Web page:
They are saying the kids can’t attend the same school any more. Everyone will notice that my daughter is gone and will be asking her younger sister where she went. She feels this would be more triggering than seeing her older sister at school. Is there anything I can do?
The investigators closed the case because the child who caused the harm is too young to prosecute. But we can’t afford treatment, and the state won’t provide it unless a child is a victim of an official crime, or it’s court-ordered for the offender. How do I get both of my kids the help they need?
Sibling sexual harm is a whole-family trauma. Therapists and social workers can give crucial help and guidance–one hour at a time. The other 23 hours of the day, the other days of the week, parents are the children’s support and lifeline, caregiver and provider. Parental support is believed to be the most crucial factor in a child’s ability to heal from sexual trauma. It follows that providing support to parents will greatly increase their children’s prognoses. And it will reduce the chances of further family adversity, such as divorce, job loss, parental addiction, physical or mental illness.
Resources and staffing are chronically stretched in mental health and safeguarding settings. Any investment of time and resources to make parents more effective will reduce dependence on social services in the long run. Here are some steps for Child Advocacy Centers and other first-line responders to consider:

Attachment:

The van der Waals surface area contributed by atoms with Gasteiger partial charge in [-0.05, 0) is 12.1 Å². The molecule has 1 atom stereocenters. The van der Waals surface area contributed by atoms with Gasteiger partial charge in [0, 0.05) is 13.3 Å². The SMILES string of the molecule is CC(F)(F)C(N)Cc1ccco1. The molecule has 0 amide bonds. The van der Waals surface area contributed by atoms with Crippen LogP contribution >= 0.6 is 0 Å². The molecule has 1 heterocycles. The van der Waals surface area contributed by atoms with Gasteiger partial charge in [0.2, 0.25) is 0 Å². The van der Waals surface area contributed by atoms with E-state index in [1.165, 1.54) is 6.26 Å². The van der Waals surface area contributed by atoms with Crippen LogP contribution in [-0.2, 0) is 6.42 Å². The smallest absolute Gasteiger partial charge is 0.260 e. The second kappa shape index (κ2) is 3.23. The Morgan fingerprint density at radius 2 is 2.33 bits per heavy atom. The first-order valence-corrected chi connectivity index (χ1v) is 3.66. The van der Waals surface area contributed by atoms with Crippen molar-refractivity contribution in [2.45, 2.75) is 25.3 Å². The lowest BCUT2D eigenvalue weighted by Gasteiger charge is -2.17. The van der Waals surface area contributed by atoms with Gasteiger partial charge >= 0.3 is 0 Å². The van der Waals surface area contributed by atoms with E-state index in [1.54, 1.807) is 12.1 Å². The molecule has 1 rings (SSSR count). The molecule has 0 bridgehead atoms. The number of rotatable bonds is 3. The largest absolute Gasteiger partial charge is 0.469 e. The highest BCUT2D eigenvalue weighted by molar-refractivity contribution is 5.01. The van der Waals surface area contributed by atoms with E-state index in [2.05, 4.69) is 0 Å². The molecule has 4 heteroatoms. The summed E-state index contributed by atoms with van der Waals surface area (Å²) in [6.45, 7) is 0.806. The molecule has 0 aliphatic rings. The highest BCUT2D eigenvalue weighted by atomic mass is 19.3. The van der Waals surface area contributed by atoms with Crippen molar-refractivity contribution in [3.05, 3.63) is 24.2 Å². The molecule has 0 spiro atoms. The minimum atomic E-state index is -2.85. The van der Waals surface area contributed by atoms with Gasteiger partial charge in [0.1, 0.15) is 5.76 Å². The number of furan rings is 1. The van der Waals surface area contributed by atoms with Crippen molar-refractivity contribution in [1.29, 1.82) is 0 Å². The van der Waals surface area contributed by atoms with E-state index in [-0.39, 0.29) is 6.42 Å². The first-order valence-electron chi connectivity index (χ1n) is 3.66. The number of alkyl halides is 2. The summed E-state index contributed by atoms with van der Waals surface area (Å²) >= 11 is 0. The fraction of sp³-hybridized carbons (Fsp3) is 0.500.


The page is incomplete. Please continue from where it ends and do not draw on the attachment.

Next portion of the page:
Provide parents up front with basic information about the processes and organizations that they will be dealing with, including information that may seem obvious to staff (for example, whether a phone number is OK to text, what is the role of a “District Attorney”)
Whenever possible, convey critical information in more than one way–verbally, in writing, in graphics or online. People learn in different ways. And in times of trauma and crisis they may have difficulty retaining the information they are given.
Suggest that parents keep a notebook, in writing or on their phone, to keep track of questions and notes from meetings and phone calls.
Sooner rather than later, help parents find their own source of mental health support.
Let parents know exactly what information you will share with whom.
Give parents direction on where to ask questions about various topics, including financial assistance. Include confidential sources of information and support such as the Stop It Now! or RAINN hotlines (US) or Stop It Now! (UK)
Consider recommending https://www.siblingsexualtrauma.com, which includes a wealth of general information on sibling sexual abuse aimed at families in need of support
Seek funding for a family advocate position who can serve in a project manager role, helping parents coordinate the multiple services and systems that their family needs, directing them to resources as needed, looking out for parents’ welfare and mental health.
If a separate family advocate is not available, look for ways for professionals to take the initiative in coordinating care between service providers, ideally assigning one to the role of family liaison and overseer.